• Reply 5 of 45
    aizmovaizmov Posts: 989member
    I want to know the breakdown iOS vs Android.
  • Reply 6 of 45
    melgrossmelgross Posts: 33,568member
    Quote:
    Originally Posted by solipsism View Post


    That's what I'm thinking. It's like saying the iPad and PlayBook account for 75% of the tablet market. Sure, it's technically accurate, but it doesn't really paint an accurate picture of the landscape.



    It doesn't matter for the purpose of the work that was done. They were comparing mobile phone and tablets to the mobile game franchises. At some point WP7 will have some effect as well.
  • Reply 7 of 45
    Quote:
    Originally Posted by joelsalt View Post


    Well they are differentiating tablet/phone (computing device) with handheld system (purely gaming)



    I agree this distinction is becoming less and less relavent. I assume DS and PSP get email etc. now? with 3G?



    If not, I suppose the distinction is valid. The underlying threat of article: handheld games obsolete, portable device assimilates gaming



    Yes, but still they should have broken out the two separately. Why, because they are two different devices. Since they combined iOS and Android they should have combined Nintendo and Play Station.
  • Reply 8 of 45
    nairbnairb Posts: 253member
    Quote:
    Originally Posted by melgross View Post


    It doesn't matter for the purpose of the work that was done. They were comparing mobile phone and tablets to the mobile game franchises. At some point WP7 will have some effect as well.



    WP7 - good one. Thanks, I was in need of a good laugh.
  • Reply 9 of 45
    macrulezmacrulez Posts: 2,455member
    deleted
  • Reply 10 of 45
    solipsismsolipsism Posts: 25,726member
    Quote:
    Originally Posted by Nairb View Post


    WP7 - good one. Thanks, I was in need of a good laugh.



    WP7 is pretty great. David Pogue has a nice write up on it. I'm even trying to get one of the WP7-based Nokia N9s sent to me from Finland when they come out.
  • Reply 11 of 45
    melgrossmelgross Posts: 33,568member
    Quote:
    Originally Posted by joelsalt View Post


    Well they are differentiating tablet/phone (computing device) with handheld system (purely gaming)



    I agree this distinction is becoming less and less relavent. I assume DS and PSP get email etc. now? with 3G?



    If not, I suppose the distinction is valid. The underlying threat of article: handheld games obsolete, portable device assimilates gaming



    The problem for both Nintendo and Sony is that there's nothing they can do to effectively compete. These game devices are so very different from phones and tablets that the only thing they could do is to turn their devices into one, and the evidence over time from some other manufacturers who tried that is that success isn't likely.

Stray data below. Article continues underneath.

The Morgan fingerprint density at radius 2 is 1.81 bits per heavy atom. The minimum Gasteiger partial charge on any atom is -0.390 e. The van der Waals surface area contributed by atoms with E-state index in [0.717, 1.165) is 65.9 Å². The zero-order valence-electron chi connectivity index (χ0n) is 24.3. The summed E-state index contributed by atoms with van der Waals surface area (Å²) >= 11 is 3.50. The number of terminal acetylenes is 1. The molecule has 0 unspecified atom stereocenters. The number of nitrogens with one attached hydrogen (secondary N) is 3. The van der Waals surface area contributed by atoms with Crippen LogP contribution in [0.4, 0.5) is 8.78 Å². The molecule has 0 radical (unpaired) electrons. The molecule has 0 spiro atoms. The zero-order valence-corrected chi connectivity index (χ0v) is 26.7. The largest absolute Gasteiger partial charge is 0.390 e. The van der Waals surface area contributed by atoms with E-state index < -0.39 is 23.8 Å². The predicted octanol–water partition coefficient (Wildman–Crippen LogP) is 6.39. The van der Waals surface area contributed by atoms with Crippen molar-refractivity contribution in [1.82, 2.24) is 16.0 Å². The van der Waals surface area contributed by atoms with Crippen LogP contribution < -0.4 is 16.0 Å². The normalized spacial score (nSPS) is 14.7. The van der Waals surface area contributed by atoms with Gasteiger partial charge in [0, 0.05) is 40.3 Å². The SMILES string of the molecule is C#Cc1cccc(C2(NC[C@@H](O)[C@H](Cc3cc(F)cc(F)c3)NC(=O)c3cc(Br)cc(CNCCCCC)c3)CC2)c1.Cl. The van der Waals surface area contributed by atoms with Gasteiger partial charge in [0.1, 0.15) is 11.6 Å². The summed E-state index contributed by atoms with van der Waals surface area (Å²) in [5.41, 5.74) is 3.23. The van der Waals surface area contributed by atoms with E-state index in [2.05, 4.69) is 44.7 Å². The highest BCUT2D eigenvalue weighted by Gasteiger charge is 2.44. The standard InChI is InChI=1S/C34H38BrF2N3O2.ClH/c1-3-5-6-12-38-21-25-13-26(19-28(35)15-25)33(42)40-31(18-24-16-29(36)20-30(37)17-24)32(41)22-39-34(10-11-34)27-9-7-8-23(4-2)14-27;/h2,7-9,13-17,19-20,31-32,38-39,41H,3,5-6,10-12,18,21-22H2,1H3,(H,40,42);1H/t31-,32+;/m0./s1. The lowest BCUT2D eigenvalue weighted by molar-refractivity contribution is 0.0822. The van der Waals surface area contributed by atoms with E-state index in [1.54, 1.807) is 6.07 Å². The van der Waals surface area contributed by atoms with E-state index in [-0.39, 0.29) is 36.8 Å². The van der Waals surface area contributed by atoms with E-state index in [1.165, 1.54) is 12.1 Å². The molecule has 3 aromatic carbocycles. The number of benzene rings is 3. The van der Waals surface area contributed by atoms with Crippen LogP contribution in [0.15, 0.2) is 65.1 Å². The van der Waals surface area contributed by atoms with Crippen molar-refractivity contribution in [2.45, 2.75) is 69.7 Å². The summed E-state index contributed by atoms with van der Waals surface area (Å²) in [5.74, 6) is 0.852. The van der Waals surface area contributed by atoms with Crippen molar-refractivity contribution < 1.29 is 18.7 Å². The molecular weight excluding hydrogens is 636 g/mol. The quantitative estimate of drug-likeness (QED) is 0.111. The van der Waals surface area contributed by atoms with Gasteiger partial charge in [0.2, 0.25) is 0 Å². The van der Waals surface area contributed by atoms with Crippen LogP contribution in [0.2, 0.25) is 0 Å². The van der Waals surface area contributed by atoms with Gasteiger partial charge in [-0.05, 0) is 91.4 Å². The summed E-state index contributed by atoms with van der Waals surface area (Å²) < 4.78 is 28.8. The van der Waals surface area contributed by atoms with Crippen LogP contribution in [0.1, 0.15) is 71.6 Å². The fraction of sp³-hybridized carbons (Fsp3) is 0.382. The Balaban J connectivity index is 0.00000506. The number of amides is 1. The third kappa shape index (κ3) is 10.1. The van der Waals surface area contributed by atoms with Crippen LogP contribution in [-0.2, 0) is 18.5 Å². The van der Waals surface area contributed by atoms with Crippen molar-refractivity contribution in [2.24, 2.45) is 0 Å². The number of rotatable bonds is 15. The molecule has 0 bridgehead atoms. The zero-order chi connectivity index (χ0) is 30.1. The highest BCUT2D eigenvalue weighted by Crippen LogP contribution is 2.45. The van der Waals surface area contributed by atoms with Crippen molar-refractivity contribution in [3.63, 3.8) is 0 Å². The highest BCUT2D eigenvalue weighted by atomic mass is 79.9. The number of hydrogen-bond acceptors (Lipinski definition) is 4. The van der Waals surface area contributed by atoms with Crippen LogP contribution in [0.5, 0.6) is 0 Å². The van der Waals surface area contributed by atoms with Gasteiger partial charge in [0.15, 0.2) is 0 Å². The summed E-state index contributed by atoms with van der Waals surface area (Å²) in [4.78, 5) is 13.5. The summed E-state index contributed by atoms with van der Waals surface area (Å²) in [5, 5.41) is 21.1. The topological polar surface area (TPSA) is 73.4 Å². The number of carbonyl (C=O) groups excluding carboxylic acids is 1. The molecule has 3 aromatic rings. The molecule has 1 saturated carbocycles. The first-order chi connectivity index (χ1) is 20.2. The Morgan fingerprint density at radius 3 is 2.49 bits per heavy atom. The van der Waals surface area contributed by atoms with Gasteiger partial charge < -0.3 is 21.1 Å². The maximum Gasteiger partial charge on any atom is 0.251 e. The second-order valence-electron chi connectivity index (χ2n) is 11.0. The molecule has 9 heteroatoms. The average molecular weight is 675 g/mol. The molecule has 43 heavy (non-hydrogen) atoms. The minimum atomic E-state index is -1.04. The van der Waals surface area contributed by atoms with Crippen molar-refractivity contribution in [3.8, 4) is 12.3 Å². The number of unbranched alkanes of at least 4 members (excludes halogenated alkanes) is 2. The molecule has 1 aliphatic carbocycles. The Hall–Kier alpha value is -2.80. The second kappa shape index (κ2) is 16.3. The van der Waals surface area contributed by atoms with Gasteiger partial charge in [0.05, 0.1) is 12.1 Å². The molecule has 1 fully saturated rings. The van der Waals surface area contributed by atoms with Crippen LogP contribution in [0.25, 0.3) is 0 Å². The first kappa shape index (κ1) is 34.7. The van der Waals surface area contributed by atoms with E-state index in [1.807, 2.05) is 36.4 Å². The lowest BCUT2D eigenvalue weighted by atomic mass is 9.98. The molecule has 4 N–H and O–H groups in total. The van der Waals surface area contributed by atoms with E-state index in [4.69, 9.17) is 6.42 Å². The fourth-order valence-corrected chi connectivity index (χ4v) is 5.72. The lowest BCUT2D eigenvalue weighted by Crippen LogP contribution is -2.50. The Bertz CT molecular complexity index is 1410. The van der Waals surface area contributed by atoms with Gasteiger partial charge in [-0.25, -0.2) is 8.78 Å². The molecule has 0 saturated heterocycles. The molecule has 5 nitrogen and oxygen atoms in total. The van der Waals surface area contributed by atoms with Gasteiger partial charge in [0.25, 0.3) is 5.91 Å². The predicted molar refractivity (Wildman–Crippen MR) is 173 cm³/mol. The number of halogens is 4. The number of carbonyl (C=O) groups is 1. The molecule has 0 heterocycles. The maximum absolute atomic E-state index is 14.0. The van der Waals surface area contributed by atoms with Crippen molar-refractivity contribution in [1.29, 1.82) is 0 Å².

The price would equal or exceed the platforms they would compete against, and that's a losing proposition.



    The longer Nintendo take to translate the writing on the wall, the less chance they will have to act upon it. Sales of the DS series is abysmal these days. From a high of 30 million a year for a couple of years, it looks to be no more than about 6 million this year. Adding the 3D model, it may come to 8 million. That means that people not using the old models aren't going to be replacing them, and that new people aren't buying into the system.



    They're having the same problem with their console, and the new one looks to be a problem, both technically, and perceptually. It may fail too, and it won't be out for some time. That's bad.



    This generation of gaming devices will be the last major design we'll see. Anything going forward will be just an improvement with some new features.
  • Reply 12 of 45
    melgrossmelgross Posts: 33,568member
    Quote:
    Originally Posted by Nairb View Post


    WP7 - good one. Thanks, I was in need of a good laugh.



    I'm not predicting huge sales from that direction. I never have. But, it is going to be around for a while, at least. MS doesn't abandon platforms that quickly, and when they do, such as the Zune, they transform it into something else, such as WP7, and now Metro.



    So it will rack up sales. Large sales? Possibly not as a marketshare number, but big enough.



    With Nintendo's sales below 10 million a year for the DS series, and dropping, even WP7 will surpass that. Estimates for WP7 last quarter were miserable, but equaled the 1.4 million in sales for the DS, so there's nothing to laugh about in that comparison. WP7 sales will go up as DS sales go down.